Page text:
- The Dubai ruler’s image took a hit when one of his six wives, Princess Haya, fled to Britain
- But it was a reliance on credit and a dalliance with Iran that really hurt his legacy – and left him in the shade of big brother Abu Dhabi
Dubai’s ruler, Sheikh Mohammed bin Rashid Al Maktoum, is in a league of his own. His approach to governing the emirate – he functioned more as a corporate chief executive with a knack for investing than as an oil monarch presiding over a tribal polity of loyalists turned citizens – made him an exception in the Gulf. His other interests – he was an acclaimed poet, equestrian, and regular at the Royal Ascot every year – made him a rock star to the West.
That image has taken a huge dent with news last week that one of his six wives, Jordanian royal Princess Haya bint Al Hussein, had fled the palace for Britain several months ago and was now asking for a divorce. She is the third of Sheikh Mohammed’s immediate family to flee Dubai, after his daughters, Sheikha Shamsa Al Maktoum, who left in 2003, and Sheikha Latifa bint Mohammed Al Maktoum, who defected early last year. Both were subsequently recaptured by Emirati forces.
The fallout from the latest episode is likely to hit Dubai’s commercial standing. Sheikh Mohammed, who is also the prime minister and vice-president of the United Arab Emirates (UAE), has seen his political influence recede over the last decade or so, mainly as a result of the global financial crisis of 2008-9, which hit Dubai badly, but his reputation for being a deft wheeler-dealer remains.
“Sheikh Mo”, as he is popularly known, rose to power in January 2006, when his older brother Sheikh Maktoum, who had ruled since their father’s death in 1990, died of a massive heart attack while vacationing in Queensland, Australia. Groomed by his father, the visionary Sheikh Rashid, and among the first generation of Gulf royals to have been trained at Britain’s Royal Military Academy at Sandhurst in Britain, he was the foreign minister of the UAE at its inception in 1971, a post he occupied until he became prime minister in 1990.
Sheikh Mohammed was instrumental in defining the course of Dubai’s economic progress. Acting on their father’s advice, he, along with his two older brothers, evolved and implemented a policy leveraging migration, tourism and foreign investment at a time when the rest of the Middle East was reorienting itself around its new-found oil wealth.
The unorthodox and freewheeling approach of the Maktoums brought rich economic dividends to the emirate as capital fleeing the taxman in India and government funds circumventing US sanctions on Iran sought safe haven in Dubai. Some of this money was pushed into business ventures, while some found its way into the international financial system through Dubai’s banks and hawala networks. In a region fraught with war, sectarian strife, internal political unrest and rival factions competing for power, everyone looked to Dubai as a safe haven for their money. This position gave the emirate some measure of immunity from the region’s volatile mix of politicking and warfare.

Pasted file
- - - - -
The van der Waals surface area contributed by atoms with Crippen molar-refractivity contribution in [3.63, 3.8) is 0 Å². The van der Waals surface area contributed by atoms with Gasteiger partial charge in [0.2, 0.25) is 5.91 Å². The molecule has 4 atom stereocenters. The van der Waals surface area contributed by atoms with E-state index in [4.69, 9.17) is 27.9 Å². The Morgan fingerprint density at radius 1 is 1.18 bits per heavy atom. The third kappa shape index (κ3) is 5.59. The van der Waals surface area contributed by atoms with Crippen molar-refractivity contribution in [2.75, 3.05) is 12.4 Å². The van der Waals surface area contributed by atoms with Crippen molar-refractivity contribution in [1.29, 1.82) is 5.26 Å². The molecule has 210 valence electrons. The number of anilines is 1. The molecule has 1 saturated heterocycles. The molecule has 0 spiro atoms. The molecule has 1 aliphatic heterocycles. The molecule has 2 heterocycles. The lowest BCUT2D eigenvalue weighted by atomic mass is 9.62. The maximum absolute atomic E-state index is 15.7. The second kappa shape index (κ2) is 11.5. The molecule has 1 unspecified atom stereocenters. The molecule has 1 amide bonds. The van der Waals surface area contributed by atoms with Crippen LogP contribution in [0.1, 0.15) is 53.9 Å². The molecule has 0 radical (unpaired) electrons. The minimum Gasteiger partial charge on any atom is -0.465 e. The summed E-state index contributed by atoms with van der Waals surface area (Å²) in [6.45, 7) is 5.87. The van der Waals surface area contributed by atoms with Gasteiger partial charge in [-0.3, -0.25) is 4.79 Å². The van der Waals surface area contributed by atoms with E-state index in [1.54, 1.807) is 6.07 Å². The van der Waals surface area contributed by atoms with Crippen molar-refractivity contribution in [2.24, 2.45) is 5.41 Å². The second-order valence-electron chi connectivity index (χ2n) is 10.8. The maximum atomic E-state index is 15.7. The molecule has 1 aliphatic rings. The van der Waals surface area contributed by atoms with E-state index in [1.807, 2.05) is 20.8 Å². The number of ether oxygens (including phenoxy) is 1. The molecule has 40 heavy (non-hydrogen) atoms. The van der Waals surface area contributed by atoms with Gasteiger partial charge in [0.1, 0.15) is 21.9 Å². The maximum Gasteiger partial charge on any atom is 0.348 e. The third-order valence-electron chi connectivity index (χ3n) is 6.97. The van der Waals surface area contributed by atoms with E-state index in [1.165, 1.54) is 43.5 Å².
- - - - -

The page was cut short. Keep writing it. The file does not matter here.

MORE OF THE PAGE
Sheikh Mohammed’s genius lay in taking advantage of this immunity and using it to develop Dubai’s ports, special economic zones, and banking and real estate sectors, as well as its home-grown airline industry, enabling it to slot seamlessly into a globalised economy. These “hard” investments were twinned with “soft” ones which generated much publicity, such as in horse racing and football clubs, beginning in Britain before extending to the rest of Europe and on to the United States. In one of his biggest accomplishments, Dubai Ports World acquired P&O Ports in 2006 – a move that saw the corporation join the top league of global port operators and supply chain giants, alongside Hong Kong’s Hutchison Port Holdings and Singapore’s PSA International.
Despite the transformative nature of Sheikh Mohammed’s policies, they had a flaw: They were not backed by massive oil revenues but by credit flows, since the emirate’s relatively smaller oil reserves – compared to neighbouring Abu Dhabi, Kuwait and Saudi Arabia – were dwindling and contributing little to its coffers by the late 1990s. That made Dubai vulnerable to global economic vagaries, and the reckoning arrived in spectacular fashion with the 2008-9 financial crisis, which stopped the city’s progress in its tracks. Abu Dhabi had to go to its rescue, and the price for the bailout was steep: Sheikh Mohammed’s wings were clipped, and his economic imperatives were subsumed under the foreign policy goals of the UAE, which were now decided by the powerful Sheikh Mohammed bin Zayed Al Nahyan, Crown Prince of Abu Dhabi and de facto ruler of the emirates.
MBZ, as he is better known, is the architect of an expansionist foreign policy, and commercial goals are secondary to his regional ambitions. Dubai’s economic lifeline since the recession a decade ago has been its function as a hub for Qatar and Iran. The Crown Prince put an end to that when he teamed up with Saudi Arabia to isolate Qatar and challenge Iran’s ambitions in the region. The latest embarrassment for Dubai will only strengthen his ironclad grip on the country, leaving Dubai deeper in the shade.
For Sheikh Mohammed, that will mean his legacy will be diminished further. His approach to tackling a post-oil future for the region will also be discredited. Despite his contributions to Dubai’s economy and the moderating effects it may have had on the otherwise-chaotic violence gripping the Middle East, Sheikh Mohammed, once a leader seen as exceptional in the West, will be seen as just another oil monarch who failed to rein in his excesses, particularly in the light of the all-powerful women’s movement – one that received another fillip just this week with the arrest of the billionaire financier Jeffrey Epstein in New York.